The U.S. Department of Energy (DOE) has recently announced a round of funding aimed at helping geothermal energy efforts off the ground…or, perhaps more appropriately, IN the ground.
A recent announcement by DOE Secretary Steven Chu highlights the availability of up to $70 million in new funding over three years for technology advancements in geothermal energy. The DOE believes that much research and development is needed in order to accelerate geothermal energy development and make the process more efficient.
According to the U.S. Geological Survey (USGS), new geothermal resources could add up to 30 gigawatts of renewable energy to the U.S. energy supply but to make that projection a reality, the DOE believes development of innovative exploration technologies is necessary to help locate prime geothermal energy resources. The funding is also intended to help advance drilling and reservoir engineering techniques so that when promising geothermal energy locations are identified, development on power plants can get moving faster.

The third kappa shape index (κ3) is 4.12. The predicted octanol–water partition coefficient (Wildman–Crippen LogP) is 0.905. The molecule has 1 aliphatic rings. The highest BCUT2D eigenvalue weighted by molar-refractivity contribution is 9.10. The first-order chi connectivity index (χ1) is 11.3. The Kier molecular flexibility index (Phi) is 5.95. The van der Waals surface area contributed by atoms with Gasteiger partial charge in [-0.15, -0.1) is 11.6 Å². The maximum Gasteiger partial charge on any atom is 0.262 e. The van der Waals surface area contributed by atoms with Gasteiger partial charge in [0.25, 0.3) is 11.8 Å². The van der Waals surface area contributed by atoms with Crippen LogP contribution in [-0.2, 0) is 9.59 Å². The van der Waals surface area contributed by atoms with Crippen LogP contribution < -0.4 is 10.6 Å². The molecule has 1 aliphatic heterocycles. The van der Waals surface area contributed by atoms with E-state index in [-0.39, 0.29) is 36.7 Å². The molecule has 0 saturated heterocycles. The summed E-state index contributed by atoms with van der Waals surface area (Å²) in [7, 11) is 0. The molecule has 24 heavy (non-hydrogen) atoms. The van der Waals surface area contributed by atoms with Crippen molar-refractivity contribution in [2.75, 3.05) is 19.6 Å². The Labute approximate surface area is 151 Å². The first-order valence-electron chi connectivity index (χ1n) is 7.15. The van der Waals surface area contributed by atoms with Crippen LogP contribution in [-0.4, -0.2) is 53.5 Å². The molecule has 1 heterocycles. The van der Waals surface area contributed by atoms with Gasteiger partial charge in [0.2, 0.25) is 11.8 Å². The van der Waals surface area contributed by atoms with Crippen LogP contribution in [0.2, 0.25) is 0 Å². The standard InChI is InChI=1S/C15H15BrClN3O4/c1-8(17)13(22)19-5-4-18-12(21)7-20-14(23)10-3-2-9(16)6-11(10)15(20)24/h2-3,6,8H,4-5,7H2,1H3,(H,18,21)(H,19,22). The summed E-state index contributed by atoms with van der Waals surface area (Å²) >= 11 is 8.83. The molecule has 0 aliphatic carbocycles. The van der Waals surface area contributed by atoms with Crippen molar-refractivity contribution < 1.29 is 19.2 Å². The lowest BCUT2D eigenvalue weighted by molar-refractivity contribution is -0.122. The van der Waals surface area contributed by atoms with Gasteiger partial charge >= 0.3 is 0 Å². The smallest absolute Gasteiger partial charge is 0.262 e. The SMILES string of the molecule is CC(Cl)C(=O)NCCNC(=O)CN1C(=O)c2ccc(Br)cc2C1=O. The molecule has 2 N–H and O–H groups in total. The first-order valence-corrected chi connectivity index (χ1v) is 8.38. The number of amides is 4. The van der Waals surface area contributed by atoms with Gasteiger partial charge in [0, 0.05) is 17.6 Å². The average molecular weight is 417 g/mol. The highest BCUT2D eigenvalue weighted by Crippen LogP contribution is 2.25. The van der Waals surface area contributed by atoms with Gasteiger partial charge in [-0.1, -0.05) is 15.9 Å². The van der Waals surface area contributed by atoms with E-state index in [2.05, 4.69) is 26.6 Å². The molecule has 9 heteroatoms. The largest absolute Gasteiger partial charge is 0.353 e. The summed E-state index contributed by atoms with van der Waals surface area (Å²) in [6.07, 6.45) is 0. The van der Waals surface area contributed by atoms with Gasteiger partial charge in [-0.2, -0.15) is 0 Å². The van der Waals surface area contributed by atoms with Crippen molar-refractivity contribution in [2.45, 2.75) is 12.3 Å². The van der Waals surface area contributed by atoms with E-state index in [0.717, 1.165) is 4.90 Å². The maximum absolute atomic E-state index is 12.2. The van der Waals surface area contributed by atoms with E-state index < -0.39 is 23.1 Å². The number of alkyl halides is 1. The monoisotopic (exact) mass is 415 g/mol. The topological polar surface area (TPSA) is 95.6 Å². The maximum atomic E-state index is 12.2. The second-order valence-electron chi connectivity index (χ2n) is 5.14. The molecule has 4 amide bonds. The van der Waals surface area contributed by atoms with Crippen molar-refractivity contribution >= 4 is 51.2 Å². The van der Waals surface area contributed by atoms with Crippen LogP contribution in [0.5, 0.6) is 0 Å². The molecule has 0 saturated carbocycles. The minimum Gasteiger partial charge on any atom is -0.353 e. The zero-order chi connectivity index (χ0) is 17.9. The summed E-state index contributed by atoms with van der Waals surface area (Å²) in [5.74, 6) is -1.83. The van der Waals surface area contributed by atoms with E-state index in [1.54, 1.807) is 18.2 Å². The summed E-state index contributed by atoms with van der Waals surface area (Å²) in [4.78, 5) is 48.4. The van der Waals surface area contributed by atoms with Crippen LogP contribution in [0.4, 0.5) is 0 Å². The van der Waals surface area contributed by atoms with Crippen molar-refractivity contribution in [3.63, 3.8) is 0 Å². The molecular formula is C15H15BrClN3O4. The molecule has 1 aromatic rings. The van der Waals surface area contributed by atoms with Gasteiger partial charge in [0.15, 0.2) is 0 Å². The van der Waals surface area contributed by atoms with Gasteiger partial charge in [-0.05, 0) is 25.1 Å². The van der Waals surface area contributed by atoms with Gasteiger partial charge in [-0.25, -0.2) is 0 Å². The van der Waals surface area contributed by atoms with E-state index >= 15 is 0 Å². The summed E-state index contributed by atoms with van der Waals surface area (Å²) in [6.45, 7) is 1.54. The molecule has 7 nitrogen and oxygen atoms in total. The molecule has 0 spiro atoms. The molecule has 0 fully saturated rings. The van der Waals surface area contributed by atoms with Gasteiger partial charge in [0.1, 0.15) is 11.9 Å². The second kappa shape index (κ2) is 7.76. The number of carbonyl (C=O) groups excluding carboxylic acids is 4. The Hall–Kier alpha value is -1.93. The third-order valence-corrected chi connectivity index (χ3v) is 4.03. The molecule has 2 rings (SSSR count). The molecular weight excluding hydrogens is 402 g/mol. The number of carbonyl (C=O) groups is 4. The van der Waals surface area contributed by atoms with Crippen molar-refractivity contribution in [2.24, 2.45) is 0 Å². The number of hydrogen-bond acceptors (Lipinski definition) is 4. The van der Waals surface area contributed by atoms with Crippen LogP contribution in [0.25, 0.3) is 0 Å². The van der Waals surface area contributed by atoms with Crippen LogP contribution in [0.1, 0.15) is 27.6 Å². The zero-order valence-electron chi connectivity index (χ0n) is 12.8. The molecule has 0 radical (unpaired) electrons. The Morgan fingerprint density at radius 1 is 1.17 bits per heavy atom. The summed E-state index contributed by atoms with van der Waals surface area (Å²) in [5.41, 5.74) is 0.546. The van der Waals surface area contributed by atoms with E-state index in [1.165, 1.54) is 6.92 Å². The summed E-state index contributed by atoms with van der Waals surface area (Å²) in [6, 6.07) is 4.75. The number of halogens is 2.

A recent report from Pike Research indicates that, under the right conditions, geothermal energy could become a major part of the United States’ renewable energy portfolio, perhaps doubling in generation capacity over the next 9 years. As far as the Geothermal Energy Association is concerned, however, private funding for geothermal energy projects is what will be necessary to significantly expand geothermal’s role in the country’s energy production. Perhaps this DOE funding will attract some innovative ideas to the table and get geothermal moving in the right direction: down.